Breathing !?

Discussion in 'The Rehearsal Room' started by SamHayday, Jul 31, 2007.

  1. SamHayday

    SamHayday Member


    I was recently told that to get loud and quiet, its not the amount of air that you put through, its the speed that you but it through. I.e. if you're playing in pianissimo, you would blow the same amount of air as you would in fortissimo, just slower.

    Can anyone make sense of this because I certainly can't?
  2. lynchie

    lynchie Active Member

    Interesting... I know that applies to range, ie. fast air for high notes, slow air for low, but not heard it applied to dynamics. All I'd say is that when playing quietly, you should maintain your abdominal support... It'll be interesting to see what other people say here.
  3. SamHayday

    SamHayday Member

    But I don't understand how you can push air more slowly without pushing less air.
  4. Brassb3ll3nd

    Brassb3ll3nd Member

    Exactly - if that's the case how come you can hold a note at pp far longer than you can a note at ff.?:confused:
  5. SamHayday

    SamHayday Member

    Well I suppose if you blow slower you go through less air and so you can last longer.
  6. Bass Trumpet

    Bass Trumpet Active Member

    All a question of interpretation. I usually use the following analogy when I'm teaching;

    If you turn the tap on full, the water comes out quickly. If you turn the tap on half-way, the water comes out slowly. The pipe doesn't get any bigger or smaller.

    When we play loudly, we are simply moving the same amount of air more quickly through the tubes of our instrument. The idea that we blow harder to play high, doesn't hold much water. We are simply blowing against the increased resistance of our decreased embouchure size. The resistance in the instrument, however, remains constant. That is why it is easier to play a long high note than a long low note; low notes require an open, relaxed embouchure with less resistance.

    Whether you consider you are blowing harder, or quicker, it really amounts to the same thing. In my experience, both as a teacher and professional player, people tend to get confused by differing interpretations of what is, in effect, fairly simple physics. I might explain it one way, another teacher may explain it another.

    PM me if you are not sure what I mean.
  7. tpcornet12

    tpcornet12 Member

  8. Hornblower RN

    Hornblower RN Member

    Mmmm.....can't recall any of these questions/problems coming up fifty years ago! What's changed?:-?
  9. I'm no expert of playing nor the theory behind it etc. I specialise in the couple of lagers after practice. But where allot of players go wrong is that when playing quietly they don't push enough air through the instrument and their sounds gets very throaty and thin.
    By telling you to push the same amount of air through the instrument is correct as you will always fill the tube and maintian a warm round sound.

    You will also need to maintain the diaphragm support else the notes wont speak properly.

    Still fill your lungs up before playing but by not passing the air through so quick you will be able to go longer before you need another breath.

    At the start of our band practices at the moment we are spending alot of time on hymn tunes in order to improve the dynamic range and quality of sound at each dynamic.
    I play a game with the young lad next to me in that we have to do every tune in one breath, I invented this game in order to encourage him to take on more air as he tended to snatch a breath before playing hence having to take more breaths and not produce a full sound.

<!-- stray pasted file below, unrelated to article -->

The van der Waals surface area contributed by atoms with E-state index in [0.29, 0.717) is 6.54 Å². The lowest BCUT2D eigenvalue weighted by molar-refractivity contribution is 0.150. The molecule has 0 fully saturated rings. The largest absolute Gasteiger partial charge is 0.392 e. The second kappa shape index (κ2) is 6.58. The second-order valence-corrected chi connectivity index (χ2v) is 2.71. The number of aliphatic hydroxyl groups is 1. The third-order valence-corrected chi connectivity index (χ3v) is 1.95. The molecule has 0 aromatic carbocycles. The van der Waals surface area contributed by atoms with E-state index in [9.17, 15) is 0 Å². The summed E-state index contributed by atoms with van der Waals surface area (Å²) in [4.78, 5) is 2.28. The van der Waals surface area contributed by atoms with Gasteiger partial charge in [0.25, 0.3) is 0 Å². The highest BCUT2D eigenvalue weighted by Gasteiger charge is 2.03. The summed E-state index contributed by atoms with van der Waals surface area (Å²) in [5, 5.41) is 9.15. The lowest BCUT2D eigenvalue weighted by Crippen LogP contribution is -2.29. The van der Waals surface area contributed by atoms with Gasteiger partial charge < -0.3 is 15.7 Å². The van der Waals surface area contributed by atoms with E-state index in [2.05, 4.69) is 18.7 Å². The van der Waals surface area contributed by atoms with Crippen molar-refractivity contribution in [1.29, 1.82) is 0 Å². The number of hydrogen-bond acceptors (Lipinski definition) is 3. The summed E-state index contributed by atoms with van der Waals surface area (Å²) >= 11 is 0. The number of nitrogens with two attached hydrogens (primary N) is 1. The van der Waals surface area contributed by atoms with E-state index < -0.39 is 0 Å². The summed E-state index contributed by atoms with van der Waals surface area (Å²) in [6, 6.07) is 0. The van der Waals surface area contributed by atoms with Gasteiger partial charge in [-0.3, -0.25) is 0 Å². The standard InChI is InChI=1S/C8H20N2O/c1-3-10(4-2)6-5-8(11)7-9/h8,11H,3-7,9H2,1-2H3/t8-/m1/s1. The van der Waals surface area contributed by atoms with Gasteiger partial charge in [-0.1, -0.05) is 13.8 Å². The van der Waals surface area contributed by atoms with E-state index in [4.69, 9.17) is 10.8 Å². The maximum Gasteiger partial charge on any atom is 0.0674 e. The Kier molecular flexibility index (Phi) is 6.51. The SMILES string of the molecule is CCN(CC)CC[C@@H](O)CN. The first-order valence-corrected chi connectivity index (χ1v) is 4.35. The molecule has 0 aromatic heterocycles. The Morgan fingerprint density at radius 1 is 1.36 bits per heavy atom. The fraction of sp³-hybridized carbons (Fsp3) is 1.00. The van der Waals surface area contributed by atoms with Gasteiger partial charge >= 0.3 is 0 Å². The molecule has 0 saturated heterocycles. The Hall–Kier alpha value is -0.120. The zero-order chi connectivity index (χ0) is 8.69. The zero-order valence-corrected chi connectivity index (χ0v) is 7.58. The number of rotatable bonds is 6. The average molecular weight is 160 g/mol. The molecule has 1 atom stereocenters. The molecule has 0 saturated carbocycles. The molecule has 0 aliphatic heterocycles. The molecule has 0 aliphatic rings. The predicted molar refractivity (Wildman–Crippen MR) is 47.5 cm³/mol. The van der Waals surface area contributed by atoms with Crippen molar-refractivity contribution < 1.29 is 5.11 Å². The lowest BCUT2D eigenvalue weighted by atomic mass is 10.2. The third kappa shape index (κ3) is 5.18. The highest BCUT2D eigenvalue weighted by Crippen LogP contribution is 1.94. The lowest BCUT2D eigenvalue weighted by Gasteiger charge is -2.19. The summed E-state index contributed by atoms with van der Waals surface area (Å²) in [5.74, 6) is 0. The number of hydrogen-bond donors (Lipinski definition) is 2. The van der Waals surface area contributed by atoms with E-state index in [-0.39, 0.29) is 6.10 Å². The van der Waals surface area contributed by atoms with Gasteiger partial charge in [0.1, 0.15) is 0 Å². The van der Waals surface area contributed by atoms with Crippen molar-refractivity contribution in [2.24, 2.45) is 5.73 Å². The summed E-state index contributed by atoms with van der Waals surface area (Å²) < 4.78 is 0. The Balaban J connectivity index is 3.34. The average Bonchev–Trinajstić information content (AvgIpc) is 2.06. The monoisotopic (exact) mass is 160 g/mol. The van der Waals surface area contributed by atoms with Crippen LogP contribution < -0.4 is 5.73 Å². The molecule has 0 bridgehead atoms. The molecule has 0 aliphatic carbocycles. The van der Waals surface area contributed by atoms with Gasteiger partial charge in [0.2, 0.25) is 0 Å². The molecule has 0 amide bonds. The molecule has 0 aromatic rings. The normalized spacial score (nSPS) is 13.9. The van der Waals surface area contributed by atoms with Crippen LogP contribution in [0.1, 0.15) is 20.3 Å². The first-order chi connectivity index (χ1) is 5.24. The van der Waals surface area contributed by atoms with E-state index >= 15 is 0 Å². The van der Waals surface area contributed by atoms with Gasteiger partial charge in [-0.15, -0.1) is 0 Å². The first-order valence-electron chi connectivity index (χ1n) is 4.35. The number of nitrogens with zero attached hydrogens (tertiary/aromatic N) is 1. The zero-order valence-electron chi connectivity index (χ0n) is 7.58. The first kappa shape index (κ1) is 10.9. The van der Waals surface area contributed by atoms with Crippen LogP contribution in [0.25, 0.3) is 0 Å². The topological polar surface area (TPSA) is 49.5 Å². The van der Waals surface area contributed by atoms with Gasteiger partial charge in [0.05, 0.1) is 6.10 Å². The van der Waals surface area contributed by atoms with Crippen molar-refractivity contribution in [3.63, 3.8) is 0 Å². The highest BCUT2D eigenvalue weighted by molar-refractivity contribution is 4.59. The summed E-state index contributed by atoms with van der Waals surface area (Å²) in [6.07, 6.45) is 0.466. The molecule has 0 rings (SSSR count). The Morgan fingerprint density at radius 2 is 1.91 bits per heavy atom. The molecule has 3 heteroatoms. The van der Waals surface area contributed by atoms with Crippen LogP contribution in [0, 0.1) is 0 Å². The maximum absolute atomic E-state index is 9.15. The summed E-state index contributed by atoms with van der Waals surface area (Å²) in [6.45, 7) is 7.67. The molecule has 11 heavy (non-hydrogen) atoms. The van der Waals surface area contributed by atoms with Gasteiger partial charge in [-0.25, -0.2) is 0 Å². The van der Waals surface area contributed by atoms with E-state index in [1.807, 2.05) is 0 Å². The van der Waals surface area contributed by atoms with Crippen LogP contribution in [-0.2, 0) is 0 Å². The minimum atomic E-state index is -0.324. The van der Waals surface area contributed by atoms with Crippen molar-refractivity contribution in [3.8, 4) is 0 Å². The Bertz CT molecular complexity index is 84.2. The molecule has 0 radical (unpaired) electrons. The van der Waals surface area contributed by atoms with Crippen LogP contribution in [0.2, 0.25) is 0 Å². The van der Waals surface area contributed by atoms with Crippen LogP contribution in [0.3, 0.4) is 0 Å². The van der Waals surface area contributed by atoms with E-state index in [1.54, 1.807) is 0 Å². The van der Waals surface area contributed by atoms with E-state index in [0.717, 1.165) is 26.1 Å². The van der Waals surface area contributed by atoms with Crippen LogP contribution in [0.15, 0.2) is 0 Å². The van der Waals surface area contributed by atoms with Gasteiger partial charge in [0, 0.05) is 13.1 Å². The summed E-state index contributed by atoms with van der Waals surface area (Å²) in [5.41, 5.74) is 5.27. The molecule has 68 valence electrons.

So back to the original question.. yes it makes sense to me as I've been told it by past teachers.
  10. davidquinlan

    davidquinlan Member

    Get yourself a copy of Claude Gordons, Brass Playing is no harder than deep breathing...

    Well worth the £10 or so it may cost you...

    Should answer your questions.
  11. Bass Trumpet

    Bass Trumpet Active Member

    Exactly. Can't see why you're confused, it's pretty simple when you think about it.
  12. dyl

    dyl Active Member

    The fact that it's easier nowadays, through a variety of options, to actually ask these questions? Just you didn't hear these questions getting asked fifty years ago doesn't mean they weren't asked.
  13. KnightTemplar

    KnightTemplar New Member

    Good book on this John Ridgeon "Physiology of Brass Playing". Available from Brass Wind Educational, Oakham, Leicestershire.
  14. Craigyboy

    Craigyboy New Member

    Does anyone know where to get this book? I had a look around a while back but I could only find it on the Claude Gordon site in America.
  15. Thirteen Ball

    Thirteen Ball Active Member

    I never understood the 'same air but slower' thing either. Never made sense to me, because surely the same air slower means less air per unit of time!

    I thought it meant to keep your embouchoure open, your throat open, and support the air you are using... just as you would if playing loud. In other words, don't start blowing from your throat just because you're playing quietly.

    Funny thing is, even now doing that more than I used to, i've been told I 'don't use enough air' when playing, however i've no idea how to 'use more air' without making the note louder.

    It's one of those things I've never had explained in a way that makes any logical sense whatsoever.

    The tap analogy's a bit closer I suppose, but it still has less water coming though the tube, and less pressure, so how can that be the same amount?

    Number 13 - Confuzzled.
  16. davidquinlan

    davidquinlan Member

    I'm pretty sure I got mine from June Emerson Wind Music..
  17. SamHayday

    SamHayday Member

    Lol So i'm not the only one :D

  18. You rememer that set of bellows in the back room Andi ...........

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